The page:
Delayed OSHA enforcement of post-accident drug testing policy now in effect
After delay, OSHA implements enforcement of new post-accident drug testing policy.
After delaying the enforcement date of its policy against employers conducting post-accident drug testing, the Occupational Safety and Health Administration (OSHA) has implemented the policy.
The policy was expressed in the commentary to OSHA’s May 2016 revised regulation on Recording and Reporting Occupational Injuries.
OSHA stated it would start enforcing policies it believed had been implicit in the past, including enforcement against employers that conducted post-accident testing for reasons other than:
- Regulatory compliance.
- Situations in which drug use is likely to have contributed to the accident and for which the test can accurately identify impairment.
OSHA explained its position that “blanket post-injury testing policies deter proper reporting.”
The broader recordkeeping rule takes effect Jan. 1, 2017.
On July 8, a coalition of industry groups and employers filed suit in federal court seeking to block OSHA from enforcing its policy against post-accident testing and other employer actions that OSHA believed to be retaliatory and discouraging of reporting, according to court papers.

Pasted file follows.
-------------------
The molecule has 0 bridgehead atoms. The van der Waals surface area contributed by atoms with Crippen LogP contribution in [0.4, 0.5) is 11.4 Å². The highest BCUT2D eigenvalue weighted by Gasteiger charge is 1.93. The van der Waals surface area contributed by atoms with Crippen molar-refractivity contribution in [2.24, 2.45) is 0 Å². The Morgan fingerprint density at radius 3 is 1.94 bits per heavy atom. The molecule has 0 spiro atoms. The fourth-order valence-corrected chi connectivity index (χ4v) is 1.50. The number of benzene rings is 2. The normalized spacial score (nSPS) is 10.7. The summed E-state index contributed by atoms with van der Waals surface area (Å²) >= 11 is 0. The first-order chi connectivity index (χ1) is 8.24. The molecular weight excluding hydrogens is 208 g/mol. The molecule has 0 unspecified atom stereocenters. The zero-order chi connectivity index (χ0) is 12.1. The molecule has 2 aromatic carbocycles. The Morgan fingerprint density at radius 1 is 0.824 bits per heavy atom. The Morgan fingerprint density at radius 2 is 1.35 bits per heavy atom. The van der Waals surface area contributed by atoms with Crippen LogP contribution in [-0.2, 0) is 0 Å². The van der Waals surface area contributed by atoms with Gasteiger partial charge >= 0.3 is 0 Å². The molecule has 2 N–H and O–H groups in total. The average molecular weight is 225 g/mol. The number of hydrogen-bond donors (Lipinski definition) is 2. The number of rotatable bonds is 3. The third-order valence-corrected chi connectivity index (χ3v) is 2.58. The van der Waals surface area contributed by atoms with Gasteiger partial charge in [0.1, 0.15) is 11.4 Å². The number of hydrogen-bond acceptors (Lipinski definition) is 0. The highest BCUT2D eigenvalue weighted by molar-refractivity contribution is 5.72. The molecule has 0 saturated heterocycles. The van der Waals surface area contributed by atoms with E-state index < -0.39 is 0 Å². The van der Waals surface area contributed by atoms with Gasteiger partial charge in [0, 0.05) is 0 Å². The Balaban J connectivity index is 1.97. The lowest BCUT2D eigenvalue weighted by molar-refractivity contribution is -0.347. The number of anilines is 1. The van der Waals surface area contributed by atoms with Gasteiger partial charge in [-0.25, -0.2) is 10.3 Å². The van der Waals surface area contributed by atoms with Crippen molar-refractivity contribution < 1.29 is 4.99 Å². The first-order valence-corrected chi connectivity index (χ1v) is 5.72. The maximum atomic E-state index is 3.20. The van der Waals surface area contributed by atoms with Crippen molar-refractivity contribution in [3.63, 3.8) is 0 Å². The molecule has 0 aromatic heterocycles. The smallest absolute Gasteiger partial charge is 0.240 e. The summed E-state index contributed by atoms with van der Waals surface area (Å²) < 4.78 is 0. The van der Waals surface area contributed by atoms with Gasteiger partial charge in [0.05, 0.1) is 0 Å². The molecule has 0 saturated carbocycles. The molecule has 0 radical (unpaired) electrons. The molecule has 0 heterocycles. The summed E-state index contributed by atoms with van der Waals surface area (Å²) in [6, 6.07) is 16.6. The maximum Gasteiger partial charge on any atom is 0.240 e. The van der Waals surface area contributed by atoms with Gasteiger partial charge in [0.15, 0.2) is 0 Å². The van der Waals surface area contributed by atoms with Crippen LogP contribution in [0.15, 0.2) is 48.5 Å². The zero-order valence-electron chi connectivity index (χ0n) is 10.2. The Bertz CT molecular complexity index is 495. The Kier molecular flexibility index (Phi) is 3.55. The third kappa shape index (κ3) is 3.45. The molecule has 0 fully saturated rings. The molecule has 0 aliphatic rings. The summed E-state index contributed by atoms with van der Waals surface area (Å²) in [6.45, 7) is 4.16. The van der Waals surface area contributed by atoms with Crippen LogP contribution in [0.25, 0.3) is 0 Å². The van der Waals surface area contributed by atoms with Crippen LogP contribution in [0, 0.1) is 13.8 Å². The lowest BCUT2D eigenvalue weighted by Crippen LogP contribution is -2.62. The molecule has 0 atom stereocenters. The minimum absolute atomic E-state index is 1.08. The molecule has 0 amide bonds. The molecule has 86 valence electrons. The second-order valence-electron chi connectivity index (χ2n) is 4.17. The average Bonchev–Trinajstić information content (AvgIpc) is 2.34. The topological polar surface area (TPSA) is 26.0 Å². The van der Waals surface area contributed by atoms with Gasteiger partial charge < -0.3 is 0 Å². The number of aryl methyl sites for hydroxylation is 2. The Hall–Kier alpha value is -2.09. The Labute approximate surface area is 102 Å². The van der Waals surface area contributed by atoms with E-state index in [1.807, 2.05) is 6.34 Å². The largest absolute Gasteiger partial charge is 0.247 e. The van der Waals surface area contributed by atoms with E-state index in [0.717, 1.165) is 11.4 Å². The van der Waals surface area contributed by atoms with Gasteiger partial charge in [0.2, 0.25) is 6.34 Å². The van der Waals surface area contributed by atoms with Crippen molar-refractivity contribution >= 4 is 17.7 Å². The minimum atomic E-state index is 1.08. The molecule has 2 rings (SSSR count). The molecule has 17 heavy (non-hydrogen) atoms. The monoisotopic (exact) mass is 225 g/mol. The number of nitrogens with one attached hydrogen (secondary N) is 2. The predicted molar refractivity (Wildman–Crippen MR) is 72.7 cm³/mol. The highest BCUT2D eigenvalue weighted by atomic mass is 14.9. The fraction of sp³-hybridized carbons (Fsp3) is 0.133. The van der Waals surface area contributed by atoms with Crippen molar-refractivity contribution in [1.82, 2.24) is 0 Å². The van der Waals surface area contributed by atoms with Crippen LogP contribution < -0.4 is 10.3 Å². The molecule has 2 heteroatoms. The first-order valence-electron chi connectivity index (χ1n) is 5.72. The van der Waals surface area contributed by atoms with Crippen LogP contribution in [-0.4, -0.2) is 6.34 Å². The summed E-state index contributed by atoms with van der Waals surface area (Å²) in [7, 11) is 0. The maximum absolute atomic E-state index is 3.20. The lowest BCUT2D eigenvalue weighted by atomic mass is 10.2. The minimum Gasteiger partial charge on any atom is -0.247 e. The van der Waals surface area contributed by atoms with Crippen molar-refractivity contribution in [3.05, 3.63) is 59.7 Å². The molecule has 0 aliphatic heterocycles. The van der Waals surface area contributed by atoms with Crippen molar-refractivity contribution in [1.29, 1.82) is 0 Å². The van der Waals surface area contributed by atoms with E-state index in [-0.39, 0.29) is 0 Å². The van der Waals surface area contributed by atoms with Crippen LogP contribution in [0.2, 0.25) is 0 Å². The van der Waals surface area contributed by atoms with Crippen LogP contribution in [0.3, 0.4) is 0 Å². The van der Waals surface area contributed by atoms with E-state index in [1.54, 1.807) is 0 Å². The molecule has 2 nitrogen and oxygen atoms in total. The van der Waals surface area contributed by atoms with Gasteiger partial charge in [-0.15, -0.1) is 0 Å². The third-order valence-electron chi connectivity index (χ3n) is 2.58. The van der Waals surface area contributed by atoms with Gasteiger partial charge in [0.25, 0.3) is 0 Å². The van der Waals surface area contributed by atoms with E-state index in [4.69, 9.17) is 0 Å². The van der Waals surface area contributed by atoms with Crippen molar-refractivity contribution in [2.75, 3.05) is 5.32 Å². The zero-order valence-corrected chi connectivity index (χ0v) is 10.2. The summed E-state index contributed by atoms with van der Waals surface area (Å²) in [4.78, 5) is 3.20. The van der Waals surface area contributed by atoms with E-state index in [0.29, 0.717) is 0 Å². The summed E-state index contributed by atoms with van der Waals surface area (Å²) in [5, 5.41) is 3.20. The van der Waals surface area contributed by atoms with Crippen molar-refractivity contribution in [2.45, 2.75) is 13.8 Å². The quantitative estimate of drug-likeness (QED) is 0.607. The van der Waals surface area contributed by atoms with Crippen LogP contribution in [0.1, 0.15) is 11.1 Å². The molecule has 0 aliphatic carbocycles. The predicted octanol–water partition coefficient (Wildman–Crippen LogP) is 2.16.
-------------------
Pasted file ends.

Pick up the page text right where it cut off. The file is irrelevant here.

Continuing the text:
OSHA responded on Aug. 19 saying the plaintiffs had not established that they would be harmed by the policy, and that the anti-retaliation provisions of the rule are necessary for the viability of the broader recordkeeping rule.
Though this lawsuit is unlikely to be resolved soon, OSHA moved the enforcement date to November in light of the response and other anti-retaliation policies in the revised rule.
OSHA and its regulations apply only to the private sector. Traditionally, federal law has imposed very few limitations or requirements on private-sector drug testing of employees. This changes with OSHA’s prohibition on routine post-accident testing.
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